P/E Ratio vs Earnings Yield

Written by True Tamplin, BSc, CEPF®

Reviewed by Subject Matter Experts

Updated on March 29, 2023

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Difference Between P/E Ratio and Earnings Yield

The earnings yield is another valuation metric that is simply the inverse of the P/E ratio (the E/P ratio).

If you turn the formula around and divide the EPS number by the stock price and multiply by 100, then you get the earnings yield percentage.

EPS Formula:

For example, a company with a stock price of $20 and an EPS of $1 has a PE ratio of 20 ($20 / $1) and an earnings yield of 5% (($1 / $20) * 100).

When to Use P/E Ratio

If you want to compare the "yield" of different investments, then this may be a more useful number than the PE ratio.

For example, you may see that a savings account yields 2%, while a stock you like has an earnings yield of 5% with earnings that are growing each year.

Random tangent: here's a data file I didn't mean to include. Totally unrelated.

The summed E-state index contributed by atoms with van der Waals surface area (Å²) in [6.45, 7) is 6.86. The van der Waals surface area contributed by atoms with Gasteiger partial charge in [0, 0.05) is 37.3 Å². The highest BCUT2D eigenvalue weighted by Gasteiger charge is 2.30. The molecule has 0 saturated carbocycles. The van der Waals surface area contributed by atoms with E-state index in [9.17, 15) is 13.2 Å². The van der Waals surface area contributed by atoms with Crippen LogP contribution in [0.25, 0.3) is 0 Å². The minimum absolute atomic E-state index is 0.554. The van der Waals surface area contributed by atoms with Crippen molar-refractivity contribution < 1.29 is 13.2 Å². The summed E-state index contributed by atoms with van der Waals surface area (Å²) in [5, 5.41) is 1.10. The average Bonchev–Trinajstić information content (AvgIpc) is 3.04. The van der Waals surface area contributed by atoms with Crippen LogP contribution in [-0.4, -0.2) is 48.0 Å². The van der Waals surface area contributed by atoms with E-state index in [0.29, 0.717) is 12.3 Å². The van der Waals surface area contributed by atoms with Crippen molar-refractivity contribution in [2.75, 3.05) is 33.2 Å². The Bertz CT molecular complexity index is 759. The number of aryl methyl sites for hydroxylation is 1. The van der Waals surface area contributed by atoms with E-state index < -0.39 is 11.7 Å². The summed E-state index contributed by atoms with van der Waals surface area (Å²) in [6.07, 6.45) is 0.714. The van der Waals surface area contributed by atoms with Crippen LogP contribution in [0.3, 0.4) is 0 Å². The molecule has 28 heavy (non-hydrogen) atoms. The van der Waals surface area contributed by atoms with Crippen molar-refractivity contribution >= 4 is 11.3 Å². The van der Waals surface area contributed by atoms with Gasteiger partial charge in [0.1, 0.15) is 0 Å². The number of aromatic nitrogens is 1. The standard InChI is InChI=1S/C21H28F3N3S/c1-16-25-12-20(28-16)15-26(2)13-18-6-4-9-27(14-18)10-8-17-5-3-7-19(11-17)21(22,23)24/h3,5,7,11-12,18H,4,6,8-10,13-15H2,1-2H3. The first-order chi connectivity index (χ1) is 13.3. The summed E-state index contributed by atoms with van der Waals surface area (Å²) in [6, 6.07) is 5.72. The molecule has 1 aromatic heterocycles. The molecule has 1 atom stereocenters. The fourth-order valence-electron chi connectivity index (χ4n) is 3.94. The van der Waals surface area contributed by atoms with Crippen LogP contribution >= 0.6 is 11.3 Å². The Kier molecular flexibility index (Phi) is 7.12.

Comparing the yields can give you a good idea of which one is a better long-term investment, although you should keep in mind that stocks are also much riskier than a savings account.

Price-to-Earnings Ratio (P/E Ratio) vs Earnings Yield FAQs

About the Author

True Tamplin, BSc, CEPF®

True Tamplin is a published author, public speaker, CEO of UpDigital, and founder of Finance Strategists.

True is a Certified Educator in Personal Finance (CEPF®), author of The Handy Financial Ratios Guide, a member of the Society for Advancing Business Editing and Writing, contributes to his financial education site, Finance Strategists, and has spoken to various financial communities such as the CFA Institute, as well as university students like his Alma mater, Biola University, where he received a bachelor of science in business and data analytics.

To learn more about True, visit his personal website or view his author profiles on Amazon, Nasdaq and Forbes.

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